When burger van owner Angelos Epithemiou was presented the Mobile Caterer of the Year award by Bob Mortimer, their chance meeting led to Angelos joining the panel of Shooting Stars, although it took a little persuading, as Angelos explains:
"This fella gave me this award, what was long overdue in my opinion, and then we was talking and he said come on the telly, and I said no. Then he said, why not, and I said I dunno, then he asked me again and I said, alright."
Still, despite a busy schedule, Angelos was kind enough to speak with us about his favourite BBC clips. We thought it would be best to meet him at his burger van, until we discovered it had been burnt to the ground. Eventually, though, we met over a hot dog, and here are his choices...
Renowned street artist Banksy takes us through a typical day in his life, including a trip to his local DIY store in Hadley Wood and an aborted attempt to bring his art to Barnet Sorting Office. He remains in disguise to protect his anonymity, of course.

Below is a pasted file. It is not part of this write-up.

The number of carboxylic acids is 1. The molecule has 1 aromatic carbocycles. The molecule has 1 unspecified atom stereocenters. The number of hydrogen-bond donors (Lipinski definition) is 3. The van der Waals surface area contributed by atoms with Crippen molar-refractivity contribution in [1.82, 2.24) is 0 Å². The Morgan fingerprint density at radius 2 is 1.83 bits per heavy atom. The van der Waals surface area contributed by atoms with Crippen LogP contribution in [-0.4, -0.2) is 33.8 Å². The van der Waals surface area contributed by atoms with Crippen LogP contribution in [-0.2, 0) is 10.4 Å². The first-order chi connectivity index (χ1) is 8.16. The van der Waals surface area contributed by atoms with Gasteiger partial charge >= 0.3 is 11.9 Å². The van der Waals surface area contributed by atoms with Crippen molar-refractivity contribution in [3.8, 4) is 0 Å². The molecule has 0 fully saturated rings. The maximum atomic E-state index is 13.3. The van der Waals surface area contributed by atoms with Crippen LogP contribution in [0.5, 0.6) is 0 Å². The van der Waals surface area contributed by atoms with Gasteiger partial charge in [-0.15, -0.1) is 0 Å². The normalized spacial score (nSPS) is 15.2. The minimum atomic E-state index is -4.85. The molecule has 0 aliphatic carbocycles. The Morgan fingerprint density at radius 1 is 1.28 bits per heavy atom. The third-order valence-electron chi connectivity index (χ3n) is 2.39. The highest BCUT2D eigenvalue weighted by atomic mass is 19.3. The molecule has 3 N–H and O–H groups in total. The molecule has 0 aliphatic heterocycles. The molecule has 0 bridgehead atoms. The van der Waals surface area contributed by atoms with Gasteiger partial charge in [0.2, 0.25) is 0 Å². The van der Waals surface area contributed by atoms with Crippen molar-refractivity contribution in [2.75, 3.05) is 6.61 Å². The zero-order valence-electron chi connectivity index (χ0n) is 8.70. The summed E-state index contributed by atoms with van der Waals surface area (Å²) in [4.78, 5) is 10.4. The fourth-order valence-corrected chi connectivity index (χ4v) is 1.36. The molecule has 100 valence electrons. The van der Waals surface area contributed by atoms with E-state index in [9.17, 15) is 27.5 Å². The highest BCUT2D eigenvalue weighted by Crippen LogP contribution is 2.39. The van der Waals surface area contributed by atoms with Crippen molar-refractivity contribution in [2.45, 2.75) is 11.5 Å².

When Robin Cooper won 615,810.00 Euros he immediately called the sender of the letter to ask what to do next. Fortunately, the kindly Mr Lopez only wanted 680 Euros to activate Robin's winnings. What could be simpler?
Country & Western legend Wilson Dixon sings a track from his latest album, I love you, but I also want to hurt you. "We used to get on like a house on fire, 'til you set my house on fire."
One of Britain's best-loved sitcoms, Dad's Army, ran for nine years - almost double the length of World War Two, from 1968 to 1977. Here Captain Mainwaring explains to the rest of the Home Guard how to remove a vehicle stuck in soft mud.
Ray Galton and Alan Simpson's follow-up to Hancock's Half Hour followed rag and bone men Steptoe and Son. The BBC1 show's eponymous characters, played by straight actors, Harry H. Corbett and Wilfrid Brambell, rather than comedians, steered clear of farce and gags, and instead became a benchmark for more realism in comedy.
When Porridge first aired in 1974, starring Ronnie Barker, sections of the tabloid press were alarmed that a comedy programme ostensibly glorified prison. However, three series, a sequel, Going Straight, two Christmas specials and a feature film couldn't be wrong.
A slightly straighter comedy than traditional sitcom fayre, Ever Decreasing Circles, featuring Richard Briars as well-meaning, but obsessive pedant Martin Bryce and Penelope Wilton as his long-suffering wife Ann, and ran for five years on BBC2 in the '80s. In this clip, Martin infuriates Ann with typical ease.
The return of Shooting Stars in 2009 saw a new permanent team member in our featured Comedy Playlist star Angelos Epithemiou. Here, Angelos explains to Bob Mortimer the meat percentage in his sausages, bangers and hot dogs.